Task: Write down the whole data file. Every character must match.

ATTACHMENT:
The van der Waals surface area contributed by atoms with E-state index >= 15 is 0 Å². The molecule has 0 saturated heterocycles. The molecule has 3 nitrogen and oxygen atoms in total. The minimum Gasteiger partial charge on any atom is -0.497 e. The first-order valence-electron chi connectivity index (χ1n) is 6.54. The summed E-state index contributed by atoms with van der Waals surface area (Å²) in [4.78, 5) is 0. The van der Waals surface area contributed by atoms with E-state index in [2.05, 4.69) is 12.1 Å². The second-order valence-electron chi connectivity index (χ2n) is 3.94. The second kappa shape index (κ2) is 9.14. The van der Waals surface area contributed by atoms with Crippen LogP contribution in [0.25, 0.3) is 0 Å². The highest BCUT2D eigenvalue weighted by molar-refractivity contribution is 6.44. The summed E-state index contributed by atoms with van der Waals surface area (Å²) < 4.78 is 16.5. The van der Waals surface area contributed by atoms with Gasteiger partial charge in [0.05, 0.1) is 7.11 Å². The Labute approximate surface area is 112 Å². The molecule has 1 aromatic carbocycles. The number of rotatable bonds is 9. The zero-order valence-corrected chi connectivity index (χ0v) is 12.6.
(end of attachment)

The van der Waals surface area contributed by atoms with E-state index >= 15 is 0 Å². The molecule has 0 saturated heterocycles. The molecule has 3 nitrogen and oxygen atoms in total. The minimum Gasteiger partial charge on any atom is -0.497 e. The first-order valence-electron chi connectivity index (χ1n) is 6.54. The summed E-state index contributed by atoms with van der Waals surface area (Å²) in [4.78, 5) is 0. The van der Waals surface area contributed by atoms with E-state index in [2.05, 4.69) is 12.1 Å². The second-order valence-electron chi connectivity index (χ2n) is 3.94. The second kappa shape index (κ2) is 9.14. The van der Waals surface area contributed by atoms with Crippen LogP contribution in [0.25, 0.3) is 0 Å². The highest BCUT2D eigenvalue weighted by molar-refractivity contribution is 6.44. The summed E-state index contributed by atoms with van der Waals surface area (Å²) < 4.78 is 16.5. The van der Waals surface area contributed by atoms with Gasteiger partial charge in [0.05, 0.1) is 7.11 Å². The Labute approximate surface area is 112 Å². The molecule has 1 aromatic carbocycles. The number of rotatable bonds is 9. The zero-order valence-corrected chi connectivity index (χ0v) is 12.6.